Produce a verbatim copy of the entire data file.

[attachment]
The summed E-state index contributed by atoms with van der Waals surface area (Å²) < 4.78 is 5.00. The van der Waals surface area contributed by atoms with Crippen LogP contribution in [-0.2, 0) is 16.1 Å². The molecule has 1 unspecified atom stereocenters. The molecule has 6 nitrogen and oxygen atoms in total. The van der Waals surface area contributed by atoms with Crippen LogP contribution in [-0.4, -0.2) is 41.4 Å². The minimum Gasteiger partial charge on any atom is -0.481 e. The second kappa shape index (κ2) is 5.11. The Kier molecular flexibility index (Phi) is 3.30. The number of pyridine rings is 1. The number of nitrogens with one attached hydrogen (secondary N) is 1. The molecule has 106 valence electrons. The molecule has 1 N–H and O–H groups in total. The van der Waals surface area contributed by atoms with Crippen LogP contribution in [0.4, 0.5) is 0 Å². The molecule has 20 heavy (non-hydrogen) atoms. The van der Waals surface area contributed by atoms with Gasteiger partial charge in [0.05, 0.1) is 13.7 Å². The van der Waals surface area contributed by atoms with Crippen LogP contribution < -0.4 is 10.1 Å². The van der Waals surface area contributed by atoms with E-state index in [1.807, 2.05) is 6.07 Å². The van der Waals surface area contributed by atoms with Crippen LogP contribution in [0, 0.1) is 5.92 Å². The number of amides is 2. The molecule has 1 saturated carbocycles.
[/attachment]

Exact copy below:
The summed E-state index contributed by atoms with van der Waals surface area (Å²) < 4.78 is 5.00. The van der Waals surface area contributed by atoms with Crippen LogP contribution in [-0.2, 0) is 16.1 Å². The molecule has 1 unspecified atom stereocenters. The molecule has 6 nitrogen and oxygen atoms in total. The van der Waals surface area contributed by atoms with Crippen LogP contribution in [-0.4, -0.2) is 41.4 Å². The minimum Gasteiger partial charge on any atom is -0.481 e. The second kappa shape index (κ2) is 5.11. The Kier molecular flexibility index (Phi) is 3.30. The number of pyridine rings is 1. The number of nitrogens with one attached hydrogen (secondary N) is 1. The molecule has 106 valence electrons. The molecule has 1 N–H and O–H groups in total. The van der Waals surface area contributed by atoms with Crippen LogP contribution in [0.4, 0.5) is 0 Å². The molecule has 20 heavy (non-hydrogen) atoms. The van der Waals surface area contributed by atoms with Gasteiger partial charge in [0.05, 0.1) is 13.7 Å². The van der Waals surface area contributed by atoms with Crippen LogP contribution < -0.4 is 10.1 Å². The van der Waals surface area contributed by atoms with E-state index in [1.807, 2.05) is 6.07 Å². The van der Waals surface area contributed by atoms with Crippen LogP contribution in [0, 0.1) is 5.92 Å². The number of amides is 2. The molecule has 1 saturated carbocycles.